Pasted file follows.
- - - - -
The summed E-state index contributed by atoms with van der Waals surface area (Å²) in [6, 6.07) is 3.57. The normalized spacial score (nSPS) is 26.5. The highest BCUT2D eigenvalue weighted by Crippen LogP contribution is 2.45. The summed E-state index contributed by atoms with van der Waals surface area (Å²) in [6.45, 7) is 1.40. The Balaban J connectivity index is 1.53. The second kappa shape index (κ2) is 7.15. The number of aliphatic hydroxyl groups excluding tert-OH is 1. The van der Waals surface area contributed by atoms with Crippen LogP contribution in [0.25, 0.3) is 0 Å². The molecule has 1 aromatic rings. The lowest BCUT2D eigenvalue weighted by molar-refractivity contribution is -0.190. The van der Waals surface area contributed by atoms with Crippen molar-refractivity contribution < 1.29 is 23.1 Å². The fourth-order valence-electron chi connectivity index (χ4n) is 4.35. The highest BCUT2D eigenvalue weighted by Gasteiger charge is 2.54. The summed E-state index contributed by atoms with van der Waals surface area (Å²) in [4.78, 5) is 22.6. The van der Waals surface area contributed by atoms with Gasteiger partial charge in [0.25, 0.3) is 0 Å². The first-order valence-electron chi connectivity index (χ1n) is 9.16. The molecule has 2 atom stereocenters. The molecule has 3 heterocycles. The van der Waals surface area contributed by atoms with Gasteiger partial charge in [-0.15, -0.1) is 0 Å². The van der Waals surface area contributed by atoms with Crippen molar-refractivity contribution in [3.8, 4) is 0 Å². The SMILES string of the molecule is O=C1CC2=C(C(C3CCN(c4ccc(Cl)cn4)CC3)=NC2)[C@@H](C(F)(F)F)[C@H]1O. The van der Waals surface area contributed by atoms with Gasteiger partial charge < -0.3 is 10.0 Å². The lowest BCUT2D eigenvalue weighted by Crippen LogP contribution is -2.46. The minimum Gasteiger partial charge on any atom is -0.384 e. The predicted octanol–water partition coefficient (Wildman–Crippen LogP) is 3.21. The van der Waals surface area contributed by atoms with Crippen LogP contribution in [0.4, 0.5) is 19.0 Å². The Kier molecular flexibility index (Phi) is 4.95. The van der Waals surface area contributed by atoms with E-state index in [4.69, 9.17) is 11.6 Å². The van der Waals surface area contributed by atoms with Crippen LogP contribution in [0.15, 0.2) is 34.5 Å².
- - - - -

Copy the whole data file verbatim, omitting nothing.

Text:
The summed E-state index contributed by atoms with van der Waals surface area (Å²) in [6, 6.07) is 3.57. The normalized spacial score (nSPS) is 26.5. The highest BCUT2D eigenvalue weighted by Crippen LogP contribution is 2.45. The summed E-state index contributed by atoms with van der Waals surface area (Å²) in [6.45, 7) is 1.40. The Balaban J connectivity index is 1.53. The second kappa shape index (κ2) is 7.15. The number of aliphatic hydroxyl groups excluding tert-OH is 1. The van der Waals surface area contributed by atoms with Crippen LogP contribution in [0.25, 0.3) is 0 Å². The molecule has 1 aromatic rings. The lowest BCUT2D eigenvalue weighted by molar-refractivity contribution is -0.190. The van der Waals surface area contributed by atoms with Crippen molar-refractivity contribution < 1.29 is 23.1 Å². The fourth-order valence-electron chi connectivity index (χ4n) is 4.35. The highest BCUT2D eigenvalue weighted by Gasteiger charge is 2.54. The summed E-state index contributed by atoms with van der Waals surface area (Å²) in [4.78, 5) is 22.6. The van der Waals surface area contributed by atoms with Gasteiger partial charge in [0.25, 0.3) is 0 Å². The first-order valence-electron chi connectivity index (χ1n) is 9.16. The molecule has 2 atom stereocenters. The molecule has 3 heterocycles. The van der Waals surface area contributed by atoms with Gasteiger partial charge in [-0.15, -0.1) is 0 Å². The van der Waals surface area contributed by atoms with Crippen molar-refractivity contribution in [3.8, 4) is 0 Å². The SMILES string of the molecule is O=C1CC2=C(C(C3CCN(c4ccc(Cl)cn4)CC3)=NC2)[C@@H](C(F)(F)F)[C@H]1O. The van der Waals surface area contributed by atoms with Gasteiger partial charge < -0.3 is 10.0 Å². The lowest BCUT2D eigenvalue weighted by Crippen LogP contribution is -2.46. The minimum Gasteiger partial charge on any atom is -0.384 e. The predicted octanol–water partition coefficient (Wildman–Crippen LogP) is 3.21. The van der Waals surface area contributed by atoms with Crippen LogP contribution in [0.4, 0.5) is 19.0 Å². The Kier molecular flexibility index (Phi) is 4.95. The van der Waals surface area contributed by atoms with E-state index in [4.69, 9.17) is 11.6 Å². The van der Waals surface area contributed by atoms with Crippen LogP contribution in [0.15, 0.2) is 34.5 Å².